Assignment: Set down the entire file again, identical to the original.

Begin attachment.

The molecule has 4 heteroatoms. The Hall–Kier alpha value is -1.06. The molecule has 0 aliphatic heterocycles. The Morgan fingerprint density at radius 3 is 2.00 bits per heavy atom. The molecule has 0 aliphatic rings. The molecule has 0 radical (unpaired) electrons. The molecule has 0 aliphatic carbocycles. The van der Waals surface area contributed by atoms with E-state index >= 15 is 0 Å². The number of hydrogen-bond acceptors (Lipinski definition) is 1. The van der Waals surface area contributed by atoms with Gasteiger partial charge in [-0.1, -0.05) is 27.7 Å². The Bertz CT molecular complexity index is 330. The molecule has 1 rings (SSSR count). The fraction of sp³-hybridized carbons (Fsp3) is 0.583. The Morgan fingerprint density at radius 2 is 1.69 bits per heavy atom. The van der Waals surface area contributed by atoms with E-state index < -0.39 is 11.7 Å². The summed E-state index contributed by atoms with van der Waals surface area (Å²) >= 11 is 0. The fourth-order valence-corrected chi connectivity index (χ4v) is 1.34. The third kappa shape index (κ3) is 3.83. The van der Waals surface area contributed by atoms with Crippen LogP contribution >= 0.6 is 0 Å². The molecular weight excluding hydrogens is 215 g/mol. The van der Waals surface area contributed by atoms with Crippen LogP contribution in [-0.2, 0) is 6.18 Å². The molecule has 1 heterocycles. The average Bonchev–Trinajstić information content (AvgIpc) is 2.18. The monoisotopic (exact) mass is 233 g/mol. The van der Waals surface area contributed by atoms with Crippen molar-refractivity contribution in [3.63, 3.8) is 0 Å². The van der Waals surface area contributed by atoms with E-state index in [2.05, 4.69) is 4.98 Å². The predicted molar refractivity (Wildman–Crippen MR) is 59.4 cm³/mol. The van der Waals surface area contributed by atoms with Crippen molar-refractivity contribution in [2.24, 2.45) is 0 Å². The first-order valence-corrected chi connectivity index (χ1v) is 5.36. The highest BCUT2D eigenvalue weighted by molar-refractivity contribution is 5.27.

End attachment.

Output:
The molecule has 4 heteroatoms. The Hall–Kier alpha value is -1.06. The molecule has 0 aliphatic heterocycles. The Morgan fingerprint density at radius 3 is 2.00 bits per heavy atom. The molecule has 0 aliphatic rings. The molecule has 0 radical (unpaired) electrons. The molecule has 0 aliphatic carbocycles. The van der Waals surface area contributed by atoms with E-state index >= 15 is 0 Å². The number of hydrogen-bond acceptors (Lipinski definition) is 1. The van der Waals surface area contributed by atoms with Gasteiger partial charge in [-0.1, -0.05) is 27.7 Å². The Bertz CT molecular complexity index is 330. The molecule has 1 rings (SSSR count). The fraction of sp³-hybridized carbons (Fsp3) is 0.583. The Morgan fingerprint density at radius 2 is 1.69 bits per heavy atom. The van der Waals surface area contributed by atoms with E-state index < -0.39 is 11.7 Å². The summed E-state index contributed by atoms with van der Waals surface area (Å²) >= 11 is 0. The fourth-order valence-corrected chi connectivity index (χ4v) is 1.34. The third kappa shape index (κ3) is 3.83. The van der Waals surface area contributed by atoms with Crippen LogP contribution >= 0.6 is 0 Å². The molecular weight excluding hydrogens is 215 g/mol. The van der Waals surface area contributed by atoms with Crippen LogP contribution in [-0.2, 0) is 6.18 Å². The molecule has 1 heterocycles. The average Bonchev–Trinajstić information content (AvgIpc) is 2.18. The monoisotopic (exact) mass is 233 g/mol. The van der Waals surface area contributed by atoms with Crippen molar-refractivity contribution in [3.63, 3.8) is 0 Å². The van der Waals surface area contributed by atoms with E-state index in [2.05, 4.69) is 4.98 Å². The predicted molar refractivity (Wildman–Crippen MR) is 59.4 cm³/mol. The van der Waals surface area contributed by atoms with Crippen molar-refractivity contribution in [2.24, 2.45) is 0 Å². The first-order valence-corrected chi connectivity index (χ1v) is 5.36. The highest BCUT2D eigenvalue weighted by molar-refractivity contribution is 5.27.